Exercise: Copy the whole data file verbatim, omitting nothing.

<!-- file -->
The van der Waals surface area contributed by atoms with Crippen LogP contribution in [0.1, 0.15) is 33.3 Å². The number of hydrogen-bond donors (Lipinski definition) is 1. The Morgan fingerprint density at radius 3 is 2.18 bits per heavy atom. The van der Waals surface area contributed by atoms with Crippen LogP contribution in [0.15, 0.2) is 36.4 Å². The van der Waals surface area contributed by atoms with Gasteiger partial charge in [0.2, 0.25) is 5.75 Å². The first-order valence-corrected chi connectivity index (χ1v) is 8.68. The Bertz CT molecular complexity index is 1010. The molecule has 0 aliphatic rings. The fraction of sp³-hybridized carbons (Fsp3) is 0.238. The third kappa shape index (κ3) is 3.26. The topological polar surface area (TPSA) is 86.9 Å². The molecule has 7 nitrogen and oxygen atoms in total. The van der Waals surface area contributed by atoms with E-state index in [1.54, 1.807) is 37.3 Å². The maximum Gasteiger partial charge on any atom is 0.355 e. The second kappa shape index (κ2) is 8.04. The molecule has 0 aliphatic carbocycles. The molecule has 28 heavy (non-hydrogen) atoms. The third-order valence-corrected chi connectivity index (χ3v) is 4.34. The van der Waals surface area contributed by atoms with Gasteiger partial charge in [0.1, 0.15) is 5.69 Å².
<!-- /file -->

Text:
The van der Waals surface area contributed by atoms with Crippen LogP contribution in [0.1, 0.15) is 33.3 Å². The number of hydrogen-bond donors (Lipinski definition) is 1. The Morgan fingerprint density at radius 3 is 2.18 bits per heavy atom. The van der Waals surface area contributed by atoms with Crippen LogP contribution in [0.15, 0.2) is 36.4 Å². The van der Waals surface area contributed by atoms with Gasteiger partial charge in [0.2, 0.25) is 5.75 Å². The first-order valence-corrected chi connectivity index (χ1v) is 8.68. The Bertz CT molecular complexity index is 1010. The molecule has 0 aliphatic rings. The fraction of sp³-hybridized carbons (Fsp3) is 0.238. The third kappa shape index (κ3) is 3.26. The topological polar surface area (TPSA) is 86.9 Å². The molecule has 7 nitrogen and oxygen atoms in total. The van der Waals surface area contributed by atoms with E-state index in [1.54, 1.807) is 37.3 Å². The maximum Gasteiger partial charge on any atom is 0.355 e. The second kappa shape index (κ2) is 8.04. The molecule has 0 aliphatic carbocycles. The molecule has 28 heavy (non-hydrogen) atoms. The third-order valence-corrected chi connectivity index (χ3v) is 4.34. The van der Waals surface area contributed by atoms with Gasteiger partial charge in [0.1, 0.15) is 5.69 Å².